The ASW token has already been launched through an Initial Dex Offering (IDO) that took place on the Cardstarter launchpad. ASW not only serves as a reward or governance token but also facilitates efficient swaps and real-time price arbitrages as per the Free Finance tokenomics model. So far, Adaswap has partnered with notable crypto projects, including Djed stablecoin developer, COTI. They are also looking to launch an NFT ecosystem for trading digital collectibles on Cardano.
More Development is Yet to Come
While it may seem like Cardano is almost reaching the pinnacle, there is a lot more in store for this community. Most importantly, Cardano’s upcoming Hydra upgrade will introduce a Layer-2 scaling solution, increasing its efficiency to 1 million transactions per second (tps). This is way higher than comparative Layer-1 platforms like Solana which touts 65,000 tps. Hoskinson recently noted that Hydra’s development is still ongoing, emphasizing the positive impact once it is launched,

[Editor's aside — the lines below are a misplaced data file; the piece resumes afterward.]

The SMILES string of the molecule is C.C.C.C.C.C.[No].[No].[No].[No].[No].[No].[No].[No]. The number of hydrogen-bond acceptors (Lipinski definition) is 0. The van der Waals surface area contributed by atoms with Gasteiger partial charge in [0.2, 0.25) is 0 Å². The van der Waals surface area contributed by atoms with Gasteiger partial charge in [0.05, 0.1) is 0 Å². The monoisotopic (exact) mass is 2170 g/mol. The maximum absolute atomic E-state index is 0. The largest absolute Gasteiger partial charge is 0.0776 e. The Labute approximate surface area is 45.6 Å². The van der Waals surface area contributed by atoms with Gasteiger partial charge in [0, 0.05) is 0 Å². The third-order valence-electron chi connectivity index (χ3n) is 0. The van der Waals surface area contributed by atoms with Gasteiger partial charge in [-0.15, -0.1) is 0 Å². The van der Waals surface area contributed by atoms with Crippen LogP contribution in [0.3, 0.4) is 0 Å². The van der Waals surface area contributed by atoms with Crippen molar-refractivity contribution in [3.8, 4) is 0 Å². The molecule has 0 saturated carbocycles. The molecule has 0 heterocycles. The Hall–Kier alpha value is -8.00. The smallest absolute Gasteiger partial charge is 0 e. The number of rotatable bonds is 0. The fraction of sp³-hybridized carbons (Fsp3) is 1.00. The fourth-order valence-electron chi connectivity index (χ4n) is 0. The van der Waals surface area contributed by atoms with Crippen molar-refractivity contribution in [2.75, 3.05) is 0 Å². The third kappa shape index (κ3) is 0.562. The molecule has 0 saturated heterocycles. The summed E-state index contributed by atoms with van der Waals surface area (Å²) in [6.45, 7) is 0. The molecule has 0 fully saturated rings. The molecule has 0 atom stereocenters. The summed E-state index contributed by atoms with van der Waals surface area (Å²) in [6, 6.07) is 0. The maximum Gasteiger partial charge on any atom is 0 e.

“We are going to keep adding resources to Hydra, and we’ve been trying to identify some teams so we can parallelize the workstream because it’s such a high commercial priority. And it’s going to be very important that we’ll be able to offload a large number of the transaction traffic that’s going to come from all of the apps that are coming.”
Having come a long way, Cardano is slowly living up to the promises. Hoskinson might not be the cup of tea for some crypto enthusiasts, but it is inevitable to credit the 5-year long evolution that Cardano has undergone. Going by the rate at which innovators are opting for scalable and cost-effective ecosystems, the Cardano blockchain network is one to watch in the coming years.